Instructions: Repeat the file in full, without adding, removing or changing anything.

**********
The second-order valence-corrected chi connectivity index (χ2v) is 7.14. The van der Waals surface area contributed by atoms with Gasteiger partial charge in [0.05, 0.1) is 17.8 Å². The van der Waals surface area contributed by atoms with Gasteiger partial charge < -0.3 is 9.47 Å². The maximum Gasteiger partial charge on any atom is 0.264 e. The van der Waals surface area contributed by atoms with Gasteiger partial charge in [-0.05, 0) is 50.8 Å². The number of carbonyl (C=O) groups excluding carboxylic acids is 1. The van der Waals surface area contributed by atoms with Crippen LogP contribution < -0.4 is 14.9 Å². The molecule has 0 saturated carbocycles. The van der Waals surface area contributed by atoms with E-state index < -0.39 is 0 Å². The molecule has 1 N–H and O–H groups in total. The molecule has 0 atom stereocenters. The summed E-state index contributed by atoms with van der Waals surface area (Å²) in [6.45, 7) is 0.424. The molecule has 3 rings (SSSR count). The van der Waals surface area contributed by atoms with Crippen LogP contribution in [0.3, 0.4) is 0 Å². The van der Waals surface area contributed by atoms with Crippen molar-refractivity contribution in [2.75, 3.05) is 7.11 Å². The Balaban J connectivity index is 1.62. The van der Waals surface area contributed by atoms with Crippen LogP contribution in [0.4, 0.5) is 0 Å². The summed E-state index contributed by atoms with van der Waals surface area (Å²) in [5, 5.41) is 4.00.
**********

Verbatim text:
The second-order valence-corrected chi connectivity index (χ2v) is 7.14. The van der Waals surface area contributed by atoms with Gasteiger partial charge in [0.05, 0.1) is 17.8 Å². The van der Waals surface area contributed by atoms with Gasteiger partial charge < -0.3 is 9.47 Å². The maximum Gasteiger partial charge on any atom is 0.264 e. The van der Waals surface area contributed by atoms with Gasteiger partial charge in [-0.05, 0) is 50.8 Å². The number of carbonyl (C=O) groups excluding carboxylic acids is 1. The van der Waals surface area contributed by atoms with Crippen LogP contribution < -0.4 is 14.9 Å². The molecule has 0 saturated carbocycles. The van der Waals surface area contributed by atoms with E-state index < -0.39 is 0 Å². The molecule has 1 N–H and O–H groups in total. The molecule has 0 atom stereocenters. The summed E-state index contributed by atoms with van der Waals surface area (Å²) in [6.45, 7) is 0.424. The molecule has 3 rings (SSSR count). The van der Waals surface area contributed by atoms with Crippen LogP contribution in [0.3, 0.4) is 0 Å². The van der Waals surface area contributed by atoms with Crippen molar-refractivity contribution in [2.75, 3.05) is 7.11 Å². The Balaban J connectivity index is 1.62. The van der Waals surface area contributed by atoms with Crippen LogP contribution in [0.4, 0.5) is 0 Å². The summed E-state index contributed by atoms with van der Waals surface area (Å²) in [5, 5.41) is 4.00.